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Backroads, monuments and the witness of Scripture

This post was originally the script of an episode of my short-lived podcast called
Not Your Ordinary Joe

When you live near or around the Jersey Shore, you learn multiple routes everywhere — to work, the grocery story, church… everywhere. Because in the summer, you can expect the major roadways — the Parkway, 195, 34, 35, 37, 70, 72 and just about every other road that will take people from NY or Philadelphia to the beach — to be jam-packed, making your commute unbearable. 

So you learn to travel the backroads — local streets, county roads and any other way around the traffic, crossing those backed up roads rather than trying to travel on them. 

When I lived there, one of my routes to work took me way off the beaten path. I passed a literal “Easy Street,” and enjoyed views of farms and woods. While others were pounding their steering wheels at a near standstill on the parkway, I was slowly moving along a serene pastoral landscape. It felt good to be able to snake my way around, always moving ahead of those who didn’t know the area as well — the tourists, or Bennys as we called them in New Jerse — never really knowing what that meant. 

Along that route, a small non-denominational church was set back among the trees on one of those smaller roads. I don’t remember the congregation’s name, just that it had a giant hand-made lawn decoration — a statue of sorts — of a Bible that had to be about eight feet tall. 

It was a striking site — and, well, more than a little odd. I often wondered what it said about that church. I’m sure they meant it as a sign of their perceived fidelity to the Scripture, but to me, it always looked a bit like an idol — the golden calf the Israelites crafted at the foot of Mount Sinai when they thought Moses’ trip up the mountain to meet with God and receive the Ten Commandments was taking too long.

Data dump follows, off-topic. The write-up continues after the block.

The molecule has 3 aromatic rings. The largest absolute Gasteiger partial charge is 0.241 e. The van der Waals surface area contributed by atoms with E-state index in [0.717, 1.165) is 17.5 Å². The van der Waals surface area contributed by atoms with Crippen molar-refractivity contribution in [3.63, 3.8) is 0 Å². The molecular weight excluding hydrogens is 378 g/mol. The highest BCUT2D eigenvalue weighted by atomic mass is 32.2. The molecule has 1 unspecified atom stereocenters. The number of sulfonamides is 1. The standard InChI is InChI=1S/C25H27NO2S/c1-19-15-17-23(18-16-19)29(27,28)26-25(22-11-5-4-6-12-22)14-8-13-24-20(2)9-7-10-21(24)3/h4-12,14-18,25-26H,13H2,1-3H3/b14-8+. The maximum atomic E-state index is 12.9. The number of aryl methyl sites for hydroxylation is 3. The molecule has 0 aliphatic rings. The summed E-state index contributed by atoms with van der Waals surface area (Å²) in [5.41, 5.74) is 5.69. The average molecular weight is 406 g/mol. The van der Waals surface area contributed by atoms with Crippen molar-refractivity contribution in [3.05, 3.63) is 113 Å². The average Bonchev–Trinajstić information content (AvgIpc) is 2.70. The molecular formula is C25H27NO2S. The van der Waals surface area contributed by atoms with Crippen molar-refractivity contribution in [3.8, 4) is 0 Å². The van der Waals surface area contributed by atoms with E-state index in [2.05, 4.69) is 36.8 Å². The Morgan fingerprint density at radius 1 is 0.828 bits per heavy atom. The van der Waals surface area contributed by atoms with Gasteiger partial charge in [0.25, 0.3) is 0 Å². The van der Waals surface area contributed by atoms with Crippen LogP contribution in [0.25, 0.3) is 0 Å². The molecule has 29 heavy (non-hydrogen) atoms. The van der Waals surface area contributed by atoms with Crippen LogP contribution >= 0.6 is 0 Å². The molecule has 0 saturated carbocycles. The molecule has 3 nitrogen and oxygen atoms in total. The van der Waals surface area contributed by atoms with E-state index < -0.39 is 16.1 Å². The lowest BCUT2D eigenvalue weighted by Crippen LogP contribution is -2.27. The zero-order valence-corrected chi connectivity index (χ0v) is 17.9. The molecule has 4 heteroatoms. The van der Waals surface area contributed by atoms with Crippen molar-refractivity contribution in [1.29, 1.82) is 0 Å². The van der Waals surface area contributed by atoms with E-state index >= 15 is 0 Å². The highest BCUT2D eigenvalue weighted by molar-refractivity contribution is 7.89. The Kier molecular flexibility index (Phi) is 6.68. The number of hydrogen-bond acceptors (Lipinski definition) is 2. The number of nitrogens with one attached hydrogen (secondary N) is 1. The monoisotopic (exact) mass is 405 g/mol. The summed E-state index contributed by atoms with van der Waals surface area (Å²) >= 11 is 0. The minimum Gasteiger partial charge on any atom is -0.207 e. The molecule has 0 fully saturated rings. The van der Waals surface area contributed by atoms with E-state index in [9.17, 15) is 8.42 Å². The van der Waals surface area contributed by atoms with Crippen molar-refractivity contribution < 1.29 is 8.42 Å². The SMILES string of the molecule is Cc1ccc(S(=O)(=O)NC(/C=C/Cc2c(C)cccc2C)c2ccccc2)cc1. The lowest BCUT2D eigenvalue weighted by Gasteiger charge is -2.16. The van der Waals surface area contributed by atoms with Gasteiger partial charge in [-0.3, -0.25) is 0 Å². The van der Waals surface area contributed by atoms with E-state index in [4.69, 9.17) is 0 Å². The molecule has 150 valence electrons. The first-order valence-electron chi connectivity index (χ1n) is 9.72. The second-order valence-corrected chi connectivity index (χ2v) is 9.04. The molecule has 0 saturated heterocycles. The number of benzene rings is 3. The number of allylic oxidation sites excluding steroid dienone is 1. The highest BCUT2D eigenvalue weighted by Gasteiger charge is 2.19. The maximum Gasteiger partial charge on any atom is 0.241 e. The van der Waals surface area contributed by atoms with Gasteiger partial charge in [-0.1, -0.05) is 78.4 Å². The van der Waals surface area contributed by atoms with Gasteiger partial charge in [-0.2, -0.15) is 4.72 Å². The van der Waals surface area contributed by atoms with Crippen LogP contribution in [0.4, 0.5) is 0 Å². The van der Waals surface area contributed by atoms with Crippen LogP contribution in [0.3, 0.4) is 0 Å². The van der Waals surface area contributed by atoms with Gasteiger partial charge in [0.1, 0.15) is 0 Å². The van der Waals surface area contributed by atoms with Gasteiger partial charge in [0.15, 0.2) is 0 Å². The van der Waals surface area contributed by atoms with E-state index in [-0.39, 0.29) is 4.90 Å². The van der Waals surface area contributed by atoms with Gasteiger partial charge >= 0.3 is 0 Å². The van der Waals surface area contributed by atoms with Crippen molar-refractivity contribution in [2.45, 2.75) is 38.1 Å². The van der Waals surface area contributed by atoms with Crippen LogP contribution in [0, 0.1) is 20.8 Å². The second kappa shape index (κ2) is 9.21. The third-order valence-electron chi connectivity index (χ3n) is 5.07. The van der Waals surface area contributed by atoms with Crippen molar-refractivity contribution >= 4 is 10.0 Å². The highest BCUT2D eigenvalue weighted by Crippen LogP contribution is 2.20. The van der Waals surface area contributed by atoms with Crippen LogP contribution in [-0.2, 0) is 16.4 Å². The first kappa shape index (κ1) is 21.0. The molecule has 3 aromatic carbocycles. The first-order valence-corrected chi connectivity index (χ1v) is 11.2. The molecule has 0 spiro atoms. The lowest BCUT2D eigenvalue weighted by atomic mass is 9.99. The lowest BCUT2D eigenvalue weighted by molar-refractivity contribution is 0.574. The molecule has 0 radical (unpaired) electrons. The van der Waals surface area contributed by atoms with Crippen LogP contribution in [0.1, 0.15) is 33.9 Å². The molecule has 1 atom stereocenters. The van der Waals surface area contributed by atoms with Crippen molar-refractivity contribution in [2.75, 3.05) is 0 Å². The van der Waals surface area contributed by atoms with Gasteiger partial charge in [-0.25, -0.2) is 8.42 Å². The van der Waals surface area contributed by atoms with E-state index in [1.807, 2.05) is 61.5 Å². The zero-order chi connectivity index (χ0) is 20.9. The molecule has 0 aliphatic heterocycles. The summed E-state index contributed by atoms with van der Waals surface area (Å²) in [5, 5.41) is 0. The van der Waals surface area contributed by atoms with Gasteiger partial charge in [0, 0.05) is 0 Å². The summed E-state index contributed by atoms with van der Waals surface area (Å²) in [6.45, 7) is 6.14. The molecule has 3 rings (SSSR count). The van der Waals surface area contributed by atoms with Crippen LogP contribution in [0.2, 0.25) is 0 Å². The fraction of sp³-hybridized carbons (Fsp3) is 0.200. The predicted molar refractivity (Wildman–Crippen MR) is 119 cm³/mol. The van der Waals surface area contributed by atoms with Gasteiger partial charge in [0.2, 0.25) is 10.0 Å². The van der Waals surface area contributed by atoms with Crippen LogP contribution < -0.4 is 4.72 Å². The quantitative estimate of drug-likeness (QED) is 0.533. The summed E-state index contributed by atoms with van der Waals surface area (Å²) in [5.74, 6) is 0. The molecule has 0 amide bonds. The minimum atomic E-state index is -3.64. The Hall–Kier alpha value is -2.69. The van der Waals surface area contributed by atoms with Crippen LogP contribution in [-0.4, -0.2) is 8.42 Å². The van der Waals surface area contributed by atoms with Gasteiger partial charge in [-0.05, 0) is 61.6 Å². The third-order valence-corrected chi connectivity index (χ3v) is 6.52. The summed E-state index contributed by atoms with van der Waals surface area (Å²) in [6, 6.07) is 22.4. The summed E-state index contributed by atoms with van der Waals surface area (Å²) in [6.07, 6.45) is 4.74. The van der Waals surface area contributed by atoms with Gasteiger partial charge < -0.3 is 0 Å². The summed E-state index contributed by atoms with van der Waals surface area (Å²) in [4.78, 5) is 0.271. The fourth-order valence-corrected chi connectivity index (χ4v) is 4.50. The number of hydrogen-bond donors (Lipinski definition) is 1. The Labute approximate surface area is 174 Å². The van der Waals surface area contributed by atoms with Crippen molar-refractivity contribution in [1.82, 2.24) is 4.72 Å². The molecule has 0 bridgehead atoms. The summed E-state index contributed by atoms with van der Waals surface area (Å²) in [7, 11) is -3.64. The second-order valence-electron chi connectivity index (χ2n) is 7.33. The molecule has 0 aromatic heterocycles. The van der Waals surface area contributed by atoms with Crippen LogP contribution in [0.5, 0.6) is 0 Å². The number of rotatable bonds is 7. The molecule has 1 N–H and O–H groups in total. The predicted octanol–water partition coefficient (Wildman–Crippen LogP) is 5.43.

Many summer commutes, I passed that giant Bible and pondered the role of Scripture in our faith journeys. Worshipping the Bible to the point of building a large representation of it, certainly didn’t seem right. But what is the proper place of Scripture? How should we think about it? Approach it? Read it? 

My history

Before we go any farther, I want to say that I’m a big fan of the Bible (ok that’s a weird way to say that). I’m a student of the Bible. In my church growing up, I was the Babe Ruth of Bible Baseball. I could answer the most difficult questions. In college, I was once told at a Bible study that I was thinking too hard about the Bible, and in seminary I took just about every Bible class I could find. 

In college and seminary I was on the tail end of the Jesus Seminar movement — the “search for the historical Jesus.” And though I no longer spend much time reading Scripture in that way, I loved it. 

I wanted to know everything there was to know. I wanted to be an expert on Scripture, but I soon learned that there are two kinds of knowing. There is knowing about a subject and knowing a person — being in a relationship with someone. Those two ways of knowing are related, but not the same thing. 

And, quite frankly, you can have all the ‘knowing about’ knowledge possible, be a trivia expert even, and never really know a person the way you know a spouse, a child, a close friend. 

It’s interesting, and honestly a little frustrating, was that like most subjects worth studying, the more I learned and studied, the less I was certain about.

So what kind of knowing should we have for the Bible? 

The witness of Scripture

In an earlier episode (Silence, complicity and LGBTQIA inclusion) I introduced a concept I called ‘the witness of Scripture.’ 

The best way I can think of describing this is seeing the forest and not just the individual trees — to recoup my image of driving the backroads. It’s the ability to hear major themes in Scripture, themes that resonate throughout, the bass notes as Rob Bell likes to say — on which Scripture is built. 

For example, again from ‘Silence, complicity and LGBTQIA inclusion,’ there is the theme of the image of God present in every human being, and how all of creation is a reflection of the creator. That’s one.

There are also themes of the journey of life and the guidance of God, freedom from slavery, wandering in the wildreness and finding our way home — to the land God as promised us. All led by God.

There are themes of wandering away from God, following others, and heroes’ journeys of faith out into the unknown.